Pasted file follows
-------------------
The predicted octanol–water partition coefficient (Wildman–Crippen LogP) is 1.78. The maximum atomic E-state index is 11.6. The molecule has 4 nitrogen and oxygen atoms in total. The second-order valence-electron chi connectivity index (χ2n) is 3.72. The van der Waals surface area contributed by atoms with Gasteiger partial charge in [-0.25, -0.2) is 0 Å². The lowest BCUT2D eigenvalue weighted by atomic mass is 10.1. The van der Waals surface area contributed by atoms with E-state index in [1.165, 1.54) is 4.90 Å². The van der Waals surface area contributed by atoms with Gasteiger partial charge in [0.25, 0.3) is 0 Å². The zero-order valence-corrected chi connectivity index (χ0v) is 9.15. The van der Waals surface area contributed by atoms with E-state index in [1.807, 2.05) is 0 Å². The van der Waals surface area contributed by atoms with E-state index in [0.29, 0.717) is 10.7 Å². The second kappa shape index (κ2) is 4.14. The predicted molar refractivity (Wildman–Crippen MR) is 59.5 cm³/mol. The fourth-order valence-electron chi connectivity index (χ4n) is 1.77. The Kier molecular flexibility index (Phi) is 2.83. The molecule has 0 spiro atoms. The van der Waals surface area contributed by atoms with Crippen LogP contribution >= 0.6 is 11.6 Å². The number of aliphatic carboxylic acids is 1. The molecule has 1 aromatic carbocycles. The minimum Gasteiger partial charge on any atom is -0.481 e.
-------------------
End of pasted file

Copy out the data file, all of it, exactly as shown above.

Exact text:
The predicted octanol–water partition coefficient (Wildman–Crippen LogP) is 1.78. The maximum atomic E-state index is 11.6. The molecule has 4 nitrogen and oxygen atoms in total. The second-order valence-electron chi connectivity index (χ2n) is 3.72. The van der Waals surface area contributed by atoms with Gasteiger partial charge in [-0.25, -0.2) is 0 Å². The lowest BCUT2D eigenvalue weighted by atomic mass is 10.1. The van der Waals surface area contributed by atoms with E-state index in [1.165, 1.54) is 4.90 Å². The van der Waals surface area contributed by atoms with Gasteiger partial charge in [0.25, 0.3) is 0 Å². The zero-order valence-corrected chi connectivity index (χ0v) is 9.15. The van der Waals surface area contributed by atoms with E-state index in [1.807, 2.05) is 0 Å². The van der Waals surface area contributed by atoms with E-state index in [0.29, 0.717) is 10.7 Å². The second kappa shape index (κ2) is 4.14. The predicted molar refractivity (Wildman–Crippen MR) is 59.5 cm³/mol. The fourth-order valence-electron chi connectivity index (χ4n) is 1.77. The Kier molecular flexibility index (Phi) is 2.83. The molecule has 0 spiro atoms. The van der Waals surface area contributed by atoms with Crippen LogP contribution >= 0.6 is 11.6 Å². The number of aliphatic carboxylic acids is 1. The molecule has 1 aromatic carbocycles. The minimum Gasteiger partial charge on any atom is -0.481 e.